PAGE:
The legitimacy of the administrative state is premised on our faith in agency expertise. Despite their extra-constitutional structure, administrative agencies have been on firm footing for a long time in reverence to their critical role in governing a complex, evolving society. They are delegated enormous power because they respond expertly and nimbly to evolving conditions. In recent decades, state and federal agencies have embraced a novel mode of operation: automation. Agencies rely more and more on software and algorithms in carrying out their delegated responsibilities. The automated administrative state, however, is demonstrably riddled with concerns. Legal challenges regarding the denial ...


Back To The Future: Creating A Bipartisan Environmental Movement For The 21st Century, David M. Uhlmann Oct 2020

Back To The Future: Creating A Bipartisan Environmental Movement For The 21st Century, David M. Uhlmann

Articles

With a contentious presidential election looming amidst a pandemic, economic worries, and historic protests against systemic racism, climate action may seem less pressing than other challenges. Nothing could be further from the truth. To prevent greater public health threats and economic dislocation from climate disruption, which will disproportionately harm Black Americans, people of color, and indigenous people, this Comment argues that we need to restore the bipartisanship that fueled the environmental movement and that the fate of the planet—and our children and grandchildren—depends upon our collective action.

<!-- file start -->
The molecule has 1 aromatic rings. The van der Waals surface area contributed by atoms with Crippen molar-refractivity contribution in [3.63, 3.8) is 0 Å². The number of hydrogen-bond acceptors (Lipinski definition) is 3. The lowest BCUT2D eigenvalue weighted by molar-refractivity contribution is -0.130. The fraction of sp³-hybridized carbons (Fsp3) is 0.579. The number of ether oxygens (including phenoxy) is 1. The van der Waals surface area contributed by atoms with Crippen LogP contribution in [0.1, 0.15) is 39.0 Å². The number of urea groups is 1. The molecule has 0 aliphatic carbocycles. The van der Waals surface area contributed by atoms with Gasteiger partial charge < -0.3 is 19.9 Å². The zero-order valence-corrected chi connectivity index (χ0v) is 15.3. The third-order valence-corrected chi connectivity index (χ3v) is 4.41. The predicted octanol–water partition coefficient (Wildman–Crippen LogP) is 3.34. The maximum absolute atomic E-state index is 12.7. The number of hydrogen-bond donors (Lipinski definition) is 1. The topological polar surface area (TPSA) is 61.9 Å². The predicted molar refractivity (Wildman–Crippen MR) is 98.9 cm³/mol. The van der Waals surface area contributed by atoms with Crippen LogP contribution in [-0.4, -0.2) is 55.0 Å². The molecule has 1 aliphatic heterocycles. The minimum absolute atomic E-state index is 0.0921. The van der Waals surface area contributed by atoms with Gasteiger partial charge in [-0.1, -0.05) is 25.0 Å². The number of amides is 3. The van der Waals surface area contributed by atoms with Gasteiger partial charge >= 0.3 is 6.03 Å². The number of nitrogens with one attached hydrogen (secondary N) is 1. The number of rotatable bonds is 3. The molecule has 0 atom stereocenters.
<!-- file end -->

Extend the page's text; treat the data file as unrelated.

Legitimacy And Agency Implementation Of Title Ix, Samuel R. Bagenstos Sep 2020

Legitimacy And Agency Implementation Of Title Ix, Samuel R. Bagenstos

Articles

Title IX of the Education Amendments of 1972 prohibits sex discrimination by programs receiving federal education funding. Primary responsibility for administering that statute lies in the Office for Civil Rights of the Department of Education (OCR). Because Title IX involves a subject that remains highly controversial in our polity (sex roles and interactions among the sexes more generally), and because it targets a highly sensitive area (education), OCR’s administration of the statute has long drawn criticism. The critics have not merely noted disagreements with the legal and policy decisions of the agency, however. Rather, they have attacked the agency ...


Zealous Administration: The Deportation Bureaucracy, Geoffrey Heeren Jan 2020

Zealous Administration: The Deportation Bureaucracy, Geoffrey Heeren

Articles

An agency's culture shapes its lawmaking. Under certain conditions, agency culture dominates decision-making so strongly that it mutes the influence of those factors that administrative law scholars have traditionally focused on including presidential will, judicial oversight, internal resistance, and public opinion. We call this undertheorized phenomenon "zealous administration." The immigration enforcement bureaucracy has vast discretion to remove unauthorized immigrants from the United States. Current immigration policies-such as indiscriminate deportation, family separation, and harsh detention-represent the most prominent example of zealous administration in the federal government. This Article focuses on that bureaucracy to plumb the causes and effects of zealous ...


The Life Of Administrative Democracy, Joshua Galperin Jan 2020